I have so many Larry stories that I’d probably get sued now that he’s a big shot.
But when I was teaching him and Kevin, about 1995 (I may have noticed Chapman joined my lab about 1999, it’s all a purple haze, but I got those 70 peer-reviewed papers out and made full-professor) so here’s Larry, now that he’s returned to Guelph (that’s in Ontario, Canada) and maybe you have a chat with Malcolm, see about getting my $750,000 returned and we can do some fun research.
Despite appearances, experts say a recent rise in major recalls is not a sign of food supply problems, but the result of a more active investigative body and better testing tools — though they add more can be done.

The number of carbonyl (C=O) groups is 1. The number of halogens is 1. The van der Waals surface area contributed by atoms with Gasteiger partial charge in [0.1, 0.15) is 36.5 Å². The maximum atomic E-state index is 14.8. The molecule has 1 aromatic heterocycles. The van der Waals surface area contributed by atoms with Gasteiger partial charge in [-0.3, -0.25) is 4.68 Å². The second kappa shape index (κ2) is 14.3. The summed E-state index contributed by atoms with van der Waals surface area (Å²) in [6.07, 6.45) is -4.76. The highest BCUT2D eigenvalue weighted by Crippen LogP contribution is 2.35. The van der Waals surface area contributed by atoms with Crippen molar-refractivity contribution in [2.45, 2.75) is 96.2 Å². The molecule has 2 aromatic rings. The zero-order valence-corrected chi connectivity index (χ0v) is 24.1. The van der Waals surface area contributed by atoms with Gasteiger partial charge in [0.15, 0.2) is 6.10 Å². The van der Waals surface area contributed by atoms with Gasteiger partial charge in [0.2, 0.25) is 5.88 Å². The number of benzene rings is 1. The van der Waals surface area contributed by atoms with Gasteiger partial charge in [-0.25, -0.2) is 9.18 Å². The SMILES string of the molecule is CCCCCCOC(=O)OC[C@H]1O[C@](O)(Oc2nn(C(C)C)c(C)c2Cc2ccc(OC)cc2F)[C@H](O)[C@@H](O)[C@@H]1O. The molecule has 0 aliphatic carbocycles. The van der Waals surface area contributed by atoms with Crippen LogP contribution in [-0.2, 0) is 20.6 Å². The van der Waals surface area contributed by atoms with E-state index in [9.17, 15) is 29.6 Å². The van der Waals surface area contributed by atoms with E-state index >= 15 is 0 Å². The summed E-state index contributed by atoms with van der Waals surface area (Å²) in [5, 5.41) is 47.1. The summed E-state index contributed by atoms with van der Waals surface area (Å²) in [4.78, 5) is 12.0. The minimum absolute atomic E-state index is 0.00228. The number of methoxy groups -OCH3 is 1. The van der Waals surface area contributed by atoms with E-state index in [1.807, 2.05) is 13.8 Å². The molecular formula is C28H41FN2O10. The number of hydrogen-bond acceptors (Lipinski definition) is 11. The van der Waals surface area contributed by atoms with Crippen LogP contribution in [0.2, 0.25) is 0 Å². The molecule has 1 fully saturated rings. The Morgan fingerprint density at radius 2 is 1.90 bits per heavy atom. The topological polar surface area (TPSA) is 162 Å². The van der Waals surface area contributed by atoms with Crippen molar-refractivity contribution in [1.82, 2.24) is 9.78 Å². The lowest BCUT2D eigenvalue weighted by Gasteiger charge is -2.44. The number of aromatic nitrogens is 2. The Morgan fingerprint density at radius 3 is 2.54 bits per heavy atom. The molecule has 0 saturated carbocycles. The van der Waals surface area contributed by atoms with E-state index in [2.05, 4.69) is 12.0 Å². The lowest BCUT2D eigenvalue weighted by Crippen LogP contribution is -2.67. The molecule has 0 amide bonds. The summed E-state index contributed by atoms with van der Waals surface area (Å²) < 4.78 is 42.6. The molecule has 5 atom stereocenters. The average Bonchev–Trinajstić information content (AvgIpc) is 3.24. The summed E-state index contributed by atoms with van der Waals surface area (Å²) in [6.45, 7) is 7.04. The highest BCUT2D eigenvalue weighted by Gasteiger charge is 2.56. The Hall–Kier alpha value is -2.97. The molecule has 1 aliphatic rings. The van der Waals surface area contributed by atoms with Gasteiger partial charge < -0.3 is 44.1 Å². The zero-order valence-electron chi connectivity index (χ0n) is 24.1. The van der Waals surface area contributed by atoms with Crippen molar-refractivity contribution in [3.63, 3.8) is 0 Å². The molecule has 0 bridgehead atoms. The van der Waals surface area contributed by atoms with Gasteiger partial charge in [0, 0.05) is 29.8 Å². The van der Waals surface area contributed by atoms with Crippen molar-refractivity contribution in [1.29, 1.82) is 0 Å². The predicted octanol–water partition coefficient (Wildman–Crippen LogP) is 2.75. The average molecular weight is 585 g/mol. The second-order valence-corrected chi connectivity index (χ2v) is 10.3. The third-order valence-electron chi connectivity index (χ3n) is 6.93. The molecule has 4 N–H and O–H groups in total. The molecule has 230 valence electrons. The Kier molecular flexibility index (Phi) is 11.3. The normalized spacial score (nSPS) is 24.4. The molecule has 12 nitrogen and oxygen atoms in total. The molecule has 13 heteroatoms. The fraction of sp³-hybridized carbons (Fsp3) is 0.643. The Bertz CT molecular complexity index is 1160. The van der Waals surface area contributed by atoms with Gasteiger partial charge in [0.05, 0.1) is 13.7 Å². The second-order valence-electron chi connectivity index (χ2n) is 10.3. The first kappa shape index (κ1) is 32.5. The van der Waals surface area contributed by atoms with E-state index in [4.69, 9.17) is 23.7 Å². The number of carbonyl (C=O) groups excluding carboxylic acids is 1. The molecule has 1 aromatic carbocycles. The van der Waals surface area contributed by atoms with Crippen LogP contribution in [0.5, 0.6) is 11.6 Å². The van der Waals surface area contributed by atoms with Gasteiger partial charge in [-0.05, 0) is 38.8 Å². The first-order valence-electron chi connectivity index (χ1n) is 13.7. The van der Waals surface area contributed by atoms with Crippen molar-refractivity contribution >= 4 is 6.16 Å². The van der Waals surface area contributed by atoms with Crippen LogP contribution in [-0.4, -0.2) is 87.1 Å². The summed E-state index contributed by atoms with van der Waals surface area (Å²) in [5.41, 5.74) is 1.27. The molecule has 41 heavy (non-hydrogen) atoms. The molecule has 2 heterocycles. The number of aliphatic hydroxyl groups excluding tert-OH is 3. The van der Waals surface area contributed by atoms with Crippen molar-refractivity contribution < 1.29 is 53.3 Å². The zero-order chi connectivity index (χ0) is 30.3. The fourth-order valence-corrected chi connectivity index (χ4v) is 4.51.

“This is proof that the system is working well,” said Lawrence Goodridge, a professor focusing on food safety at The University of Guelph, speaking about the recent meat recall.
Yet, he believes that “in Canada, we have to get to a place where we can actually stop the food from going to retail in the first place.”
Since Sept. 20, a investigation by the Canadian Food Inspection Agency into possible E. coli 0157:H7 contamination in some beef and veal products sold by Ryding-Regency Meat Packers Ltd. and St. Ann’s Foods Inc. has led to the recall of nearly 700 products.
The CFIA suspended the Canadian food safety license for St. Ann’s meat-processing plant, as well as Ryding-Regency’s slaughter and processing plant, both in Toronto, in late September.
No illnesses have been reported in association with the products, according to the CFIA, but symptoms of sickness can include nausea, vomiting, abdominal cramps.